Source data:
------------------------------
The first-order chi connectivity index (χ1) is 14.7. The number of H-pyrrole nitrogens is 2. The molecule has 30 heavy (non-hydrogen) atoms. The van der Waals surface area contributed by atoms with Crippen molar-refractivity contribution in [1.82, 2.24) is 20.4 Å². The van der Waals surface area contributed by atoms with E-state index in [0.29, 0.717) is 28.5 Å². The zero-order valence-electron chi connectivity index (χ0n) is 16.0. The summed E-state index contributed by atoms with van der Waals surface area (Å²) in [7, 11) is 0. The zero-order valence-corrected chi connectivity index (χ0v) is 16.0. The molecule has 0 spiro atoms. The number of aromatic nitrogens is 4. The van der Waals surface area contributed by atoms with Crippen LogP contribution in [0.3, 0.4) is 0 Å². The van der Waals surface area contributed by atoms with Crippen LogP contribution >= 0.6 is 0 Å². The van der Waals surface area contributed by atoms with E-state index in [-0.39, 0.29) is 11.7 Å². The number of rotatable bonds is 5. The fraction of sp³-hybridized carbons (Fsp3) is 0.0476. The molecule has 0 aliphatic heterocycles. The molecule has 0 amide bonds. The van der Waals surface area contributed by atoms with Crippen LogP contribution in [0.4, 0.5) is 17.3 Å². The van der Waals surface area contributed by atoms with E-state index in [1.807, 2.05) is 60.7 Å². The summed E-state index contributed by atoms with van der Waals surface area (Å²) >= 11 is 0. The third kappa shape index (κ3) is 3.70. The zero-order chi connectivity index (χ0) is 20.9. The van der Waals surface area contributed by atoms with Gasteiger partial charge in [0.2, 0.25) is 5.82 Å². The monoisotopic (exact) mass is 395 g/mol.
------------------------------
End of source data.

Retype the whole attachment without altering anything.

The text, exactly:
The first-order chi connectivity index (χ1) is 14.7. The number of H-pyrrole nitrogens is 2. The molecule has 30 heavy (non-hydrogen) atoms. The van der Waals surface area contributed by atoms with Crippen molar-refractivity contribution in [1.82, 2.24) is 20.4 Å². The van der Waals surface area contributed by atoms with E-state index in [0.29, 0.717) is 28.5 Å². The zero-order valence-electron chi connectivity index (χ0n) is 16.0. The summed E-state index contributed by atoms with van der Waals surface area (Å²) in [7, 11) is 0. The zero-order valence-corrected chi connectivity index (χ0v) is 16.0. The molecule has 0 spiro atoms. The number of aromatic nitrogens is 4. The van der Waals surface area contributed by atoms with Crippen LogP contribution in [0.3, 0.4) is 0 Å². The van der Waals surface area contributed by atoms with Crippen LogP contribution >= 0.6 is 0 Å². The van der Waals surface area contributed by atoms with E-state index in [-0.39, 0.29) is 11.7 Å². The number of rotatable bonds is 5. The fraction of sp³-hybridized carbons (Fsp3) is 0.0476. The molecule has 0 aliphatic heterocycles. The molecule has 0 amide bonds. The van der Waals surface area contributed by atoms with Crippen LogP contribution in [0.4, 0.5) is 17.3 Å². The van der Waals surface area contributed by atoms with E-state index in [1.807, 2.05) is 60.7 Å². The summed E-state index contributed by atoms with van der Waals surface area (Å²) >= 11 is 0. The third kappa shape index (κ3) is 3.70. The zero-order chi connectivity index (χ0) is 20.9. The van der Waals surface area contributed by atoms with Gasteiger partial charge in [0.2, 0.25) is 5.82 Å². The monoisotopic (exact) mass is 395 g/mol.